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ValueAct Capital Partners has taken a large stake in Japanese retailer Seven & i Holdings and is reportedly pushing for changes, including a breakup.

Reuters reported Wednesday that ValueAct acquired a $1.53 billion stake in Seven & i, representing 4.4% of outstanding stock. In a letter to investors seen by Reuters, the activist hedge fund led by Mason Morfit said the sum of the company’s parts is worth much more than its current market capitalization.

In particular, ValueAct noted that the company’s 7-Eleven convenience stores generate high returns, while its other businesses like real estate are a drag to valuation. “We invested in Seven & i Holdings at an estimated P/E ratio of 11 times, while global peers trade at 15 times to 25 times,” ValueAct wrote in the letter.

ValueAct said in the letter that it has been engaging with the company’s board and management in recent months and is “optimistic” it can build trust and alignment with the company.

ValueAct’s thesis might have supporters among the company’s shareholders. Third Avenue Management revealed at the end of 2020 that it took a stake in the Japanese retailer, advancing a similar thesis. “It is our view that if the U.S. 7-Eleven business were to be valued independently at a multiple similar to publicly-listed comparable companies, the undervaluation of Seven & i would become glaringly clear,” Third Avenue Value Fund portfolio manager Matthew Fine wrote in a letter to investors.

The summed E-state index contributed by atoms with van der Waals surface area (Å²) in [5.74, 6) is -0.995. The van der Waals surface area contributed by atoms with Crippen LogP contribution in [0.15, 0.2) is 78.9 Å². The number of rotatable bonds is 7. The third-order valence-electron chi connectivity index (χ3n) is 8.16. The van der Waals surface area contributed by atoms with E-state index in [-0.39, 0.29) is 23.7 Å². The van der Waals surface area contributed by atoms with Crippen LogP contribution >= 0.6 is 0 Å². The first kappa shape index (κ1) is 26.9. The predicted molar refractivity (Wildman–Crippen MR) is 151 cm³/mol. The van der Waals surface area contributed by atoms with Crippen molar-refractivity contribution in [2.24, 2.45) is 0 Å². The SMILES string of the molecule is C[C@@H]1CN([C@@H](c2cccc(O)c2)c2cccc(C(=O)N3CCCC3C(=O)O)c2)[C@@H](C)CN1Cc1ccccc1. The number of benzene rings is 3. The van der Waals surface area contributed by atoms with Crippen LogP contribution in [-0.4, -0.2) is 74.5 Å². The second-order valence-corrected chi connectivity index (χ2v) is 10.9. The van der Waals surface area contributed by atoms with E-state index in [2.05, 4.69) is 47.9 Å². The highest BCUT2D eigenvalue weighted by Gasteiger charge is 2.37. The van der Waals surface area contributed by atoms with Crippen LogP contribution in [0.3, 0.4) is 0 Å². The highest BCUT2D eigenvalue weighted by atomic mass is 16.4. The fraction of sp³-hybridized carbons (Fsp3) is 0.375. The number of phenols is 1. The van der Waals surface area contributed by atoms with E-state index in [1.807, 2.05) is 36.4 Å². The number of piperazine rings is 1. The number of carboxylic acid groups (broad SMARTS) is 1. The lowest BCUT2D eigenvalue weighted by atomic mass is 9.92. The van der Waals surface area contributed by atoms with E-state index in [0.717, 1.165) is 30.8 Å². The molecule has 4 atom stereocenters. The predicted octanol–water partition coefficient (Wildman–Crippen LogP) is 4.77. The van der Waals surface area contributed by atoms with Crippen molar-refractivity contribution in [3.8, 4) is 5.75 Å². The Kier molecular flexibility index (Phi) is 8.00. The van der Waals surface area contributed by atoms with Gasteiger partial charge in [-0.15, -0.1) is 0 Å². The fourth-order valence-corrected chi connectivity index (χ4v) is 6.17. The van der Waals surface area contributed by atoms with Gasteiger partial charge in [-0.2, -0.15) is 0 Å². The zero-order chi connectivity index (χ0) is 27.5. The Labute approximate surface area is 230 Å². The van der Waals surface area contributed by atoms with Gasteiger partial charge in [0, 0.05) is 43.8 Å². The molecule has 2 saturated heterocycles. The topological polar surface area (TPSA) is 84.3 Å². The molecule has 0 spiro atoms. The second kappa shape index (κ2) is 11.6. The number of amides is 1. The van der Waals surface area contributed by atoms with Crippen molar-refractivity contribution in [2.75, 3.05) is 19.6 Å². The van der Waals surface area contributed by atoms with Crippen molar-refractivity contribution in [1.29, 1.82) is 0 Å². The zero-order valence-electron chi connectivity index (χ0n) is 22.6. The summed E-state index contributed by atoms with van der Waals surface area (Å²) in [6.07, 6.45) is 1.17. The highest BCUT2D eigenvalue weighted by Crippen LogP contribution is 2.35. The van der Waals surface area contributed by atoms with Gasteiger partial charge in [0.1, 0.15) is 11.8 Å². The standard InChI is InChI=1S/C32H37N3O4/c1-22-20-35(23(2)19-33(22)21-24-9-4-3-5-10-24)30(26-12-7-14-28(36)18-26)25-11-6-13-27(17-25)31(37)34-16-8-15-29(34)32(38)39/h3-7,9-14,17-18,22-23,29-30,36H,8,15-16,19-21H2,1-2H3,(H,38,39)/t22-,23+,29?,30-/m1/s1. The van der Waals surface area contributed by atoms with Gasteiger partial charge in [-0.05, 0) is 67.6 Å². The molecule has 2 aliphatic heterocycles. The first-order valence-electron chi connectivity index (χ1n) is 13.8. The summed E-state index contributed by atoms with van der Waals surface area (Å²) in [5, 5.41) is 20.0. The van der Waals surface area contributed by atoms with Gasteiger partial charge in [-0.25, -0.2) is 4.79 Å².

ValueAct has been stepping up its activity in Japan in recent years, applying a similar tactic of amicable engagement that it is known for in the U.S. ValueAct Partner Robert Hale joined the board of camera maker Olympus in 2019 and rubber producer JSR in 2021. In 2020, the activist invested in video game company Nintendo.

Seven & i is ValueAct’s second activist investment this year after in early March it revealed a 6.2% stake in Germany-based advertising agency Stroeer.

Japan was the second-busiest market last year after the U.S., with 65 companies subjected to activist demands, according to Activist Insight Online. So far this year, 26 companies have been targeted, one less than the same period in 2020. A proxy contest at Toshiba was among the most high-profile cases of activism this year.